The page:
Albendazole causes degenerative alterations in the tegument and intestinal cells of the worm by diminishing its energy
production, ultimately leading to immobilization and death of the parasite. It works by binding to the
colchicine-sensitive site of tubulin, thus inhibiting its polymerization or assembly into microtubules. As cytoplasmic
microtubules are critical in promoting glucose uptake in larval and adult stages of the susceptible parasites, the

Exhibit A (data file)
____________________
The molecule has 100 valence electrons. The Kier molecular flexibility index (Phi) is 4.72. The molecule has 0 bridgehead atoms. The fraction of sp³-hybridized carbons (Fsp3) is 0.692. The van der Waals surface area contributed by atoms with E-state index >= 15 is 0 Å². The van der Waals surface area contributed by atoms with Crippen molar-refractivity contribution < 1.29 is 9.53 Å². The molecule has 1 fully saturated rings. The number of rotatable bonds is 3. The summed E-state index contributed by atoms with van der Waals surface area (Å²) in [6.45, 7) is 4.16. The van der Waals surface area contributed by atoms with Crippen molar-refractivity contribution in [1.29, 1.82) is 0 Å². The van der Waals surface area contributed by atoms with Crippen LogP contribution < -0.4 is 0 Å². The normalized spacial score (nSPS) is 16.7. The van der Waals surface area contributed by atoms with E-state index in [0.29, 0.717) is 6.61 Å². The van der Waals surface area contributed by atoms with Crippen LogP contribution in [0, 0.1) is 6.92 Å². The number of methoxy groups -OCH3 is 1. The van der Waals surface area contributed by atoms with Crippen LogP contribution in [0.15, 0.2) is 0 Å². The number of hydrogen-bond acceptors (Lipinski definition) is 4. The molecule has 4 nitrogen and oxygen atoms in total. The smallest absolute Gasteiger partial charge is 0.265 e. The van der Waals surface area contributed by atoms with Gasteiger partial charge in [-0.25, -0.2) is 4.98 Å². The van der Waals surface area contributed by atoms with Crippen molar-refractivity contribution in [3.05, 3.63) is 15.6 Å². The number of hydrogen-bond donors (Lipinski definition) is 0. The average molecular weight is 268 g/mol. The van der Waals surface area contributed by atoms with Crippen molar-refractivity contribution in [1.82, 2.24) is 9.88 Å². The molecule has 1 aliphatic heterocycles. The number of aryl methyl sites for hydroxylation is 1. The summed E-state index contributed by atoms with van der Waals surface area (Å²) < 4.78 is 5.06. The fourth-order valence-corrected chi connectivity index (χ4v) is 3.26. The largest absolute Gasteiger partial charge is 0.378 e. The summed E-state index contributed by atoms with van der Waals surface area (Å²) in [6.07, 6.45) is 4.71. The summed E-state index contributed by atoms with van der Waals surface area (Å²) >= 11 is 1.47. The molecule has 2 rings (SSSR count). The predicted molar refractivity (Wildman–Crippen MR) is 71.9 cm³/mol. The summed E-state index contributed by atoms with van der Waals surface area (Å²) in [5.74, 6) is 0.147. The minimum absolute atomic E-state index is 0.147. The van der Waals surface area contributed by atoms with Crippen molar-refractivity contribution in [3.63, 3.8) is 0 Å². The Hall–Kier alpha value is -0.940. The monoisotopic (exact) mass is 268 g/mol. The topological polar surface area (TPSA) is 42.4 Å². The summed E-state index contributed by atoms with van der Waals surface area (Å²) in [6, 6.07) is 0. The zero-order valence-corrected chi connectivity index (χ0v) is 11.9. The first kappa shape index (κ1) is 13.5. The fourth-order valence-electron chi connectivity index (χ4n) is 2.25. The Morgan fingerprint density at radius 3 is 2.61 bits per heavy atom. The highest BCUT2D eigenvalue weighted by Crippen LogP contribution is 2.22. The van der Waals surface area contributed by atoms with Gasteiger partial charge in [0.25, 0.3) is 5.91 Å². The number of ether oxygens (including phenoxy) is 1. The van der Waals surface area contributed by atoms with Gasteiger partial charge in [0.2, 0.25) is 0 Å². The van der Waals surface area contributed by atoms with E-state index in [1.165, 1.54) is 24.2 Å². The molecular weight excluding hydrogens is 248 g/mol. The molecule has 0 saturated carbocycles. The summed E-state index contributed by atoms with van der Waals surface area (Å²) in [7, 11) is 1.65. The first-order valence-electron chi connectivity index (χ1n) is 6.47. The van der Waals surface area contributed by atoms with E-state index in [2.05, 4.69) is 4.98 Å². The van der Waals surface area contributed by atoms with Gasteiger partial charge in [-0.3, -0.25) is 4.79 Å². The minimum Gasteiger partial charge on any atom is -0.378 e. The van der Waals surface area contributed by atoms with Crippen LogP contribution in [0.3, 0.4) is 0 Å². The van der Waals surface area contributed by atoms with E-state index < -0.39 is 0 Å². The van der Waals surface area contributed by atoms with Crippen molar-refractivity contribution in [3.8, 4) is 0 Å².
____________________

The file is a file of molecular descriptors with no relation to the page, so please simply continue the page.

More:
glycogen stores of the parasites are depleted. Degenerative changes in the endoplasmic reticulum, the mitochondria of
the germinal layer, and the subsequent release of lysosomes result in decreased production of adenosine triphosphate
(ATP), which is the energy required for the survival of the helminth.